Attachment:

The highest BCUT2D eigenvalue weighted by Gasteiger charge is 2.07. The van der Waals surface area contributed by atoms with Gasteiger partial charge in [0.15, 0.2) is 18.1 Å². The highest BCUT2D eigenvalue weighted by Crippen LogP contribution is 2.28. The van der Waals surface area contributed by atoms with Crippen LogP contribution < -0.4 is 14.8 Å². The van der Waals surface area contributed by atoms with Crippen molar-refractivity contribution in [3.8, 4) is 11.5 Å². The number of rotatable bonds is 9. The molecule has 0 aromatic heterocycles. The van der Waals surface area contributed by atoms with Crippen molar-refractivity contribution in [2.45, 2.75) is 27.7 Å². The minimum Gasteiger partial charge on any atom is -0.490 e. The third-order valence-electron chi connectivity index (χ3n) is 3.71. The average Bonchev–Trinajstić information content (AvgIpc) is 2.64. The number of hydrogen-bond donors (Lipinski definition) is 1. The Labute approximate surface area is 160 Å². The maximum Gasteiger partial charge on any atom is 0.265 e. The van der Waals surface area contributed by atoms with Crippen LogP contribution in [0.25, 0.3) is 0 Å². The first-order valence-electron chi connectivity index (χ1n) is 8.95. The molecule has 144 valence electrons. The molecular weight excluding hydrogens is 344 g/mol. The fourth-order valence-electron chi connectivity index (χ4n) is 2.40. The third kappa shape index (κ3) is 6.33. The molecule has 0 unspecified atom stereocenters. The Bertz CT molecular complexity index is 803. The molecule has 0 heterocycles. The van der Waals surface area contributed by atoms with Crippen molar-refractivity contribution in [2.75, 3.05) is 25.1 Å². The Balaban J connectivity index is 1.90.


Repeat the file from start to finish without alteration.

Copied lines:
The highest BCUT2D eigenvalue weighted by Gasteiger charge is 2.07. The van der Waals surface area contributed by atoms with Gasteiger partial charge in [0.15, 0.2) is 18.1 Å². The highest BCUT2D eigenvalue weighted by Crippen LogP contribution is 2.28. The van der Waals surface area contributed by atoms with Crippen LogP contribution < -0.4 is 14.8 Å². The van der Waals surface area contributed by atoms with Crippen molar-refractivity contribution in [3.8, 4) is 11.5 Å². The number of rotatable bonds is 9. The molecule has 0 aromatic heterocycles. The van der Waals surface area contributed by atoms with Crippen molar-refractivity contribution in [2.45, 2.75) is 27.7 Å². The minimum Gasteiger partial charge on any atom is -0.490 e. The third-order valence-electron chi connectivity index (χ3n) is 3.71. The average Bonchev–Trinajstić information content (AvgIpc) is 2.64. The number of hydrogen-bond donors (Lipinski definition) is 1. The Labute approximate surface area is 160 Å². The maximum Gasteiger partial charge on any atom is 0.265 e. The van der Waals surface area contributed by atoms with Crippen LogP contribution in [0.25, 0.3) is 0 Å². The first-order valence-electron chi connectivity index (χ1n) is 8.95. The molecule has 144 valence electrons. The molecular weight excluding hydrogens is 344 g/mol. The fourth-order valence-electron chi connectivity index (χ4n) is 2.40. The third kappa shape index (κ3) is 6.33. The molecule has 0 unspecified atom stereocenters. The Bertz CT molecular complexity index is 803. The molecule has 0 heterocycles. The van der Waals surface area contributed by atoms with Crippen molar-refractivity contribution in [2.75, 3.05) is 25.1 Å². The Balaban J connectivity index is 1.90.